It will take two days sailing to get to Lisbon although it will be the first port of call. Until my number was called, I wait to forbear in the embarkation lounge and then quickly make my way to the cabin on deck 6. I’m right at the front with a huge window failed to spot the bows as they’ve upgraded me. There’s one bed that’s good for two, plenty hanging space, and right by the window is a dressing table, and provided with two armchairs.
Thistle, Grampian and The Palms – the three restaurants at Braemar and I’m heading to dinner in the Thistle. This is the biggest and I’m shown to a large table with some singles who I’ll get to be acquainted with very well over the next few days. For the menu, a choice of two starters, three kinds of soups, two salads and four main courses, with the addition of fish of the day and a British specialty. The servers are friendly, the food is satisfying and they keep the wine popped up.
Although the Braemar is smaller than most, this is my first cruise on a large boat, at a little over 24,000 tonnes and accommodating only 930 passengers. The decks are composed of eight, and in the topmost, there are two pools and two Jacuzzis and rows of sunbeds.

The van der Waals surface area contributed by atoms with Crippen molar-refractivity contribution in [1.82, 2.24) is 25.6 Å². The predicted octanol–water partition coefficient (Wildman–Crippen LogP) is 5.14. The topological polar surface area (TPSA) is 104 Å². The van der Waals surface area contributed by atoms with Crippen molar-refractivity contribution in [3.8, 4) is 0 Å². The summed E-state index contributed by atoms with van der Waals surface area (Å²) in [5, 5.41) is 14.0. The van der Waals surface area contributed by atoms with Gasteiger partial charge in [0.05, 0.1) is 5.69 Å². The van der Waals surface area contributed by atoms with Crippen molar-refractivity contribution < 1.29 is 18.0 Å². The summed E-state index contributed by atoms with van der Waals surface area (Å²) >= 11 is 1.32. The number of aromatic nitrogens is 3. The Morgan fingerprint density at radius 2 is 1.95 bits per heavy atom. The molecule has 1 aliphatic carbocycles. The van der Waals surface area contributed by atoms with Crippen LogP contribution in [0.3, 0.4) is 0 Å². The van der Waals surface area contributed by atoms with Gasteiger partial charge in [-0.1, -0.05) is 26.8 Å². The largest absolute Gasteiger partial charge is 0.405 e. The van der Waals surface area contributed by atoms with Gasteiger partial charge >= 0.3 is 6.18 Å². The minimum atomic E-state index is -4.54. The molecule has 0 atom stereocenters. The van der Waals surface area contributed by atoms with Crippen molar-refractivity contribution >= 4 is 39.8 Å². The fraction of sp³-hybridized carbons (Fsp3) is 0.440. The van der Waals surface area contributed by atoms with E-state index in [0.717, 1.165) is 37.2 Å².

Historic town of Obidos and Lisbon
The sun begins to break through and the ship settles into a pleasant rhythm after spending two days of rough seas. Before pursuing a trip to the historic town of Obidos, I explored the historic Alfama district.
This place is so packed during summer with tourists that it’s almost unfeasible to walk in the main street but this time of year, it’s satisfyingly quiet. As there’s no guide rail and the path is quite narrow, I do a tour of the ramparts, not for the faint-hearted.
The evening was spent sailing and the following day brought us to Portimao, on the Algarve. Sardine fishing is the main industry here and you can sample the catch freshly grilled at small restaurants on the seafront.
A wide stretch of golden sand backed by rocky cliffs is the Praia de Rocha, as I’m fancying a swim so I made my way to the beach. Not warm enough to stay, the water is fresh and I’m one of the few brave souls to manage it.
We enter the Guadalquivir River which leads to the city of Seville early the next morning. After 49 nautical miles, we moor right in the heart of the city as the Braemar is one of the few ships able to navigate the narrow channel.
After St Peter’s and St Paul’s, and contains the elaborate tomb of Christopher Columbus, the famous Gothic cathedral is the third largest church in Europe. Taking a sequence of ramps, rather than steps, I walk up to the top of the 100m Giralda tower, previously a minaret.